Open main menu

AsturianEdit

EtymologyEdit

From Latin sentīre, present active infinitive of sentiō.

VerbEdit

sentir

  1. to feel (an emotion)
  2. to sense
  3. to hear
  4. to feel, reckon

Related termsEdit


CatalanEdit

EtymologyEdit

From Old Occitan sentir, from Latin sentīre, present active infinitive of sentiō, from Proto-Indo-European *sent- (to feel).

PronunciationEdit

VerbEdit

sentir (first-person singular present sento, past participle sentit)

  1. to sense
  2. to feel
  3. to hear of something
  4. to regret, be sorry

ConjugationEdit

Related termsEdit

Further readingEdit


FrenchEdit

EtymologyEdit

From Old French sentir, from Latin sentīre, present active infinitive of sentiō, from Proto-Indo-European *sent- (to feel).

PronunciationEdit

  • IPA(key): /sɑ̃.tiʁ/
  • (file)

VerbEdit

sentir

  1. (intransitive) to smell (to have a certain odor)
    Ça sent bon.It smells good.
  2. (transitive) to taste
  3. (transitive) to feel (physical perception)
  4. (transitive) to smell of, taste of
    Ce repas sent l'ail.This meal smells/tastes of garlic.
  5. (transitive, informal) to smack of; to indicate, foreshadow
    Ça sent la pluie.It looks like rain.
  6. (transitive) to have the character, manner, feeling or appearance of; to give a feeling of
    • 1837, Louis Viardot, L’Ingénieux Hidalgo Don Quichotte de la Manchefr.Wikisource, translation of El ingenioso hidalgo Don Quijote de la Mancha by Miguel de Cervantes Saavedra, Volume I, Chapter I:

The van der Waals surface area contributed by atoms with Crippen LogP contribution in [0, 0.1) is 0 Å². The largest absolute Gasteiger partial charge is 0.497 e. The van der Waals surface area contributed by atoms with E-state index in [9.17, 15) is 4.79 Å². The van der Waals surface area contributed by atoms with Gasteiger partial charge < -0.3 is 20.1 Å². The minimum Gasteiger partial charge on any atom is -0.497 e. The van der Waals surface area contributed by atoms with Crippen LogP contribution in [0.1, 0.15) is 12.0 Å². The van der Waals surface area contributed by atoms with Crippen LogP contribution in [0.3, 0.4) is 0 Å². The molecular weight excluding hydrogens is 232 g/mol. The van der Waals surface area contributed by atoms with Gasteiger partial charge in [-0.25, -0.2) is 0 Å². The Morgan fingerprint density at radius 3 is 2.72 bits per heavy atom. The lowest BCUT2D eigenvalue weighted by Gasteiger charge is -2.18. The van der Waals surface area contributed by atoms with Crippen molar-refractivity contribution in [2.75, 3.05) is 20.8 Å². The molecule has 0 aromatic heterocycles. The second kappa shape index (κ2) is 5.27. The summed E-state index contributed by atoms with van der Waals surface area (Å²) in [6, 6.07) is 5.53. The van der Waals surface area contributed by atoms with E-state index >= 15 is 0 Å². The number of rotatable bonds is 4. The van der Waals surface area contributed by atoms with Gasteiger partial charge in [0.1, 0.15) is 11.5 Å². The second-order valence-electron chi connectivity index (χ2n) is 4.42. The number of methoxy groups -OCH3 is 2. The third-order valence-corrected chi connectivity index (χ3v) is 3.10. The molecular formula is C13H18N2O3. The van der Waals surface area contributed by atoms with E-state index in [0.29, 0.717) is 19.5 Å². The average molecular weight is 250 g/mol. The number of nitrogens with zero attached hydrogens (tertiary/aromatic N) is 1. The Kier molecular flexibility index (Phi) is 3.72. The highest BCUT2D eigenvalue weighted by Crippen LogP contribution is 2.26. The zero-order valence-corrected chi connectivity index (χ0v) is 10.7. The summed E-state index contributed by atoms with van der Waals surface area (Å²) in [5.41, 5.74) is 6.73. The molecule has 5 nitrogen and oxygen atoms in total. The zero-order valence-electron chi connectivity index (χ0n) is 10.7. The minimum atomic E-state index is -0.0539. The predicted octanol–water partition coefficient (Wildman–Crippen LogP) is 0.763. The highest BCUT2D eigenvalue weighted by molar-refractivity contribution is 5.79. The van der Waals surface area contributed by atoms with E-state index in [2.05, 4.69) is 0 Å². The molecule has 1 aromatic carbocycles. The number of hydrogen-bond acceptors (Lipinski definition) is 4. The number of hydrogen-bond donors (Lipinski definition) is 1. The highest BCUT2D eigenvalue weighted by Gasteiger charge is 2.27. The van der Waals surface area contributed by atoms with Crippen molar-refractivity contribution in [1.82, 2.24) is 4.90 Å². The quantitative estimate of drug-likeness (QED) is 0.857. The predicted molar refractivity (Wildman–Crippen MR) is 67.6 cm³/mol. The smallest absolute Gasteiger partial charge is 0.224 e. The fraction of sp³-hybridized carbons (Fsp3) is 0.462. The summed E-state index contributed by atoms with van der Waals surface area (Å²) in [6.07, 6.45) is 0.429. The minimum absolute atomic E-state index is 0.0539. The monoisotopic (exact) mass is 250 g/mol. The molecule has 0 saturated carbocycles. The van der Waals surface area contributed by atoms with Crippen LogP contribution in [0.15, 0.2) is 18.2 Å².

Lui cherchant alors un nom qui ne s’écartât pas trop du sien, qui sentît et représentât la grande dame et la princesse, il vint à l’appeler Dulcinée du Toboso, parce qu’elle était native de ce village : nom harmonieux à son avis, rare et distingué, et non moins expressif que tous ceux qu’il avait donnés à son équipage et à lui-même.
      (please add an English translation of this quote)
      Through searching himself thus for a name that did not diverge too much from his own, that would give a feeling of and represent the great lady and princess, he came to call her Dulcinea del Toboso, because she was a native of this village [Toboso]: a name in his opinion harmonious, rare and distinguished, and no less expressive than all the ones that he had given to his team and to himself.
  7. (transitive) to feel, be aware of, be conscious of
  8. (reflexive) to feel (in oneself)
  9. (reflexive) to show, be felt (of effect, improvement etc.)

ConjugationEdit

This is one of a fairly large group of irregular -ir verbs that are all conjugated the same way. Other members of this group include sortir and dormir. The most significant difference between these verbs' conjugation and that of the regular -ir verbs is that these verbs' conjugation does not use the infix -iss-. Further, this conjugation has the forms (je, tu) sens and (il) sent in the present indicative and imperative, whereas a regular -ir verb would have *sentis and *sentit (as in the past historic).

HyponymsEdit

Derived termsEdit

Related termsEdit

See alsoEdit

Further readingEdit

AnagramsEdit


GalicianEdit

EtymologyEdit

From Old Portuguese sentir, from Latin sentīre, present active infinitive of sentiō, from Proto-Indo-European *sent- (to feel).

PronunciationEdit

VerbEdit

sentir (first-person singular present sinto, first-person singular preterite sentín, past participle sentido)

  1. to hear
    Non te sentín ao chegares!I didn't hear you coming in!
  2. to sense, perceive
  3. to feel
  4. first/third-person singular future subjunctive of sentir
  5. first/third-person singular personal infinitive of sentir

ConjugationEdit

ReferencesEdit


IdoEdit

PronunciationEdit

VerbEdit

sentir

  1. past infinitive of sentar

ItalianEdit

VerbEdit

sentir

  1. Apocopic form of sentire

AnagramsEdit


OccitanEdit

EtymologyEdit